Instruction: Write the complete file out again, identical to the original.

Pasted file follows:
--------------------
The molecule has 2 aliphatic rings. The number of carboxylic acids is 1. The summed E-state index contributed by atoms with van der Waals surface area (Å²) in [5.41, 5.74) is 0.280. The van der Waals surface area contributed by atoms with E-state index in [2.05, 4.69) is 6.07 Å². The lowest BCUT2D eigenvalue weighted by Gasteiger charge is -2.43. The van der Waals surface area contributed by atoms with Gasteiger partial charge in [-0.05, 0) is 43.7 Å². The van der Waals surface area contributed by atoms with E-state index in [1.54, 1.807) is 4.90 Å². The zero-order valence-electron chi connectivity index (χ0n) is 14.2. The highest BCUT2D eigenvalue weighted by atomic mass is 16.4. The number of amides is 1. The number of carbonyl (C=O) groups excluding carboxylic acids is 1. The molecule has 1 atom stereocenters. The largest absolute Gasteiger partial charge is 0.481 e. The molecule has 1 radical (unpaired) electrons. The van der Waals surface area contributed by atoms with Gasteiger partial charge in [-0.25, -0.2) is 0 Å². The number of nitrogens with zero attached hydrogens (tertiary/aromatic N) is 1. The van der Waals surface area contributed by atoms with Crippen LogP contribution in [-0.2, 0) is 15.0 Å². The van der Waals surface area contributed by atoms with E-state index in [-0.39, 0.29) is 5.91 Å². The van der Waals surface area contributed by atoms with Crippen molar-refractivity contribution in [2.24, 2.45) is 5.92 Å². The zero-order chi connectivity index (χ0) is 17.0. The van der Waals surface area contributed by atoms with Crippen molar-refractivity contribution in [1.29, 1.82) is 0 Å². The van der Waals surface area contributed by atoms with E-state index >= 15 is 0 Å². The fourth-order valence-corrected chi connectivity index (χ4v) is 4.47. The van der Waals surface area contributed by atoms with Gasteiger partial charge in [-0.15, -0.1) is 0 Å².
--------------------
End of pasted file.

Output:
The molecule has 2 aliphatic rings. The number of carboxylic acids is 1. The summed E-state index contributed by atoms with van der Waals surface area (Å²) in [5.41, 5.74) is 0.280. The van der Waals surface area contributed by atoms with E-state index in [2.05, 4.69) is 6.07 Å². The lowest BCUT2D eigenvalue weighted by Gasteiger charge is -2.43. The van der Waals surface area contributed by atoms with Gasteiger partial charge in [-0.05, 0) is 43.7 Å². The van der Waals surface area contributed by atoms with E-state index in [1.54, 1.807) is 4.90 Å². The zero-order valence-electron chi connectivity index (χ0n) is 14.2. The highest BCUT2D eigenvalue weighted by atomic mass is 16.4. The number of amides is 1. The number of carbonyl (C=O) groups excluding carboxylic acids is 1. The molecule has 1 atom stereocenters. The largest absolute Gasteiger partial charge is 0.481 e. The molecule has 1 radical (unpaired) electrons. The van der Waals surface area contributed by atoms with Gasteiger partial charge in [-0.25, -0.2) is 0 Å². The number of nitrogens with zero attached hydrogens (tertiary/aromatic N) is 1. The van der Waals surface area contributed by atoms with Crippen LogP contribution in [-0.2, 0) is 15.0 Å². The van der Waals surface area contributed by atoms with E-state index in [-0.39, 0.29) is 5.91 Å². The van der Waals surface area contributed by atoms with Crippen molar-refractivity contribution in [2.24, 2.45) is 5.92 Å². The zero-order chi connectivity index (χ0) is 17.0. The van der Waals surface area contributed by atoms with Crippen molar-refractivity contribution in [1.29, 1.82) is 0 Å². The van der Waals surface area contributed by atoms with E-state index >= 15 is 0 Å². The fourth-order valence-corrected chi connectivity index (χ4v) is 4.47. The van der Waals surface area contributed by atoms with Gasteiger partial charge in [-0.15, -0.1) is 0 Å².